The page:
An example will be handy here. It’s not a secret that any platform has bugs. And often the customers who use it deeply and in unpredictable use cases, are those who bring the problems to our attention. There are two types of customers. They can face the exact same trouble and express it in the exact same way. However, the first type will be satisfied only if the problem is fixed and might stop using your service otherwise, while the second type will be good if they receive a small compensation and a thank you for reporting the issue. This was not obvious for me at first. Little by little I noticed the pattern. Then, to understand the type, I needed to know if the customer is using the platform individually or through their company. In the second case, what role they have. Then, the approximate size and revenue of the company. Depending on that, the decisions were being made. The beautiful part was seeing the decision-making process becoming shorter and shorter with practice.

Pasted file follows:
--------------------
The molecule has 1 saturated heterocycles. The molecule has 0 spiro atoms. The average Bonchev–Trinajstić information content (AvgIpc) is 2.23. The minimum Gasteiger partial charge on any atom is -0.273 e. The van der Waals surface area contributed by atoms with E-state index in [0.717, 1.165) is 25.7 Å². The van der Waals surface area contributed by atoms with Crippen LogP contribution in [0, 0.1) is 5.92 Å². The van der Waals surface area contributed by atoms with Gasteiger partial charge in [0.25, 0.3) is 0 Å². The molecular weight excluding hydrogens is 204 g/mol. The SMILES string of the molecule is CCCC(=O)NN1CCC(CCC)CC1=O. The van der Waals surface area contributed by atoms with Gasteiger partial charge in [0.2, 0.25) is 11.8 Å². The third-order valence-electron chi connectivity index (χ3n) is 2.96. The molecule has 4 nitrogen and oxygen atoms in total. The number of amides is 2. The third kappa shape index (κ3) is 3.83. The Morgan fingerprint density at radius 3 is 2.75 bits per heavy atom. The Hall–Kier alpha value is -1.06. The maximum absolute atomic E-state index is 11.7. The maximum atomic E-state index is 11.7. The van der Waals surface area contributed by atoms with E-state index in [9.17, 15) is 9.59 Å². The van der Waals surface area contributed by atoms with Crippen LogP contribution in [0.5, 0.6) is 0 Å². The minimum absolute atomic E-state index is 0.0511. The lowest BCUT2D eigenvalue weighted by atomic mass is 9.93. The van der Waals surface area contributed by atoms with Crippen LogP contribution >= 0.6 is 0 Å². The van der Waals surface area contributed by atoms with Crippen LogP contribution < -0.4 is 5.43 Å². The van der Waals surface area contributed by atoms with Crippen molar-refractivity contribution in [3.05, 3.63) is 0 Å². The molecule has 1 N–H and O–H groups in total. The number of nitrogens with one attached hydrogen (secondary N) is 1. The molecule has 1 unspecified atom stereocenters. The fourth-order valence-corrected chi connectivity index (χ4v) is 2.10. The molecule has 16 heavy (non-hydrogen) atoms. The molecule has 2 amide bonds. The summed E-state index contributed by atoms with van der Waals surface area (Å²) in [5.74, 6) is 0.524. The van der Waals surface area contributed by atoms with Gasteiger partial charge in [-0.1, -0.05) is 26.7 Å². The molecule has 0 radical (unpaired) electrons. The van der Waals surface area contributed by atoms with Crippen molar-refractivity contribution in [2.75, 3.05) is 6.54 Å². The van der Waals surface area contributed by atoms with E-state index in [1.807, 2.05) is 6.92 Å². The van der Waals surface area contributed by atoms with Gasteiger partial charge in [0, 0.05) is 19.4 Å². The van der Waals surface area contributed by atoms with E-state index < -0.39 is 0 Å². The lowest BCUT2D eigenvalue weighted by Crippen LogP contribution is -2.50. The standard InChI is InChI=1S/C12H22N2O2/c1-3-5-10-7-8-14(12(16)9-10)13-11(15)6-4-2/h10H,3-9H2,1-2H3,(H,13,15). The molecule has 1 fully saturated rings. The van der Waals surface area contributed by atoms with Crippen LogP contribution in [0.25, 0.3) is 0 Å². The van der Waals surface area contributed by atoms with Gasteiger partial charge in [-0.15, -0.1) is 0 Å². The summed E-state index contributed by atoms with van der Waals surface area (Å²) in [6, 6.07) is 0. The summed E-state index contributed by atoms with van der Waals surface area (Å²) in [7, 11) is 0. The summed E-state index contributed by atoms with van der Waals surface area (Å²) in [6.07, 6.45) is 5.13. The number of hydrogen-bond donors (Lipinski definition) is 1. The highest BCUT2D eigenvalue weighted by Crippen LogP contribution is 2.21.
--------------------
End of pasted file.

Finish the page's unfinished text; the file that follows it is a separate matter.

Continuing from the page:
But I couldn’t stop there. I started analyzing the life situations, friends, people surrounding me. You know the common thing that the brain goes back to the events without closures and plays it over and over again, especially when one tries to fall asleep. I started to enjoy that process. In spare times, I challenge myself into Sherlock - Watson games returning to complicated work or life moments, finding the perfect solutions to them and apply them to future cases.
I trained patience
That started with the training of newly hired colleagues, explaining all the dark alleys of the platform, answering the same questions multiple times, mastering the art of paraphrasing for better explanations.
Once I winded up helping my mother’s not-at-all tech-savvy friend to configure Skype on desktop. For that, I called her on messenger, explained how to install TeamViewer and give me access to remote control, then we stayed connected on the messenger while she was following “the magic I was performing” and then I taught her how to use the app on her own. For the record, not a single frustrated phrase slipped out of my mouth in the process. As effortless as it might sound, this was one of the most important victories of my life.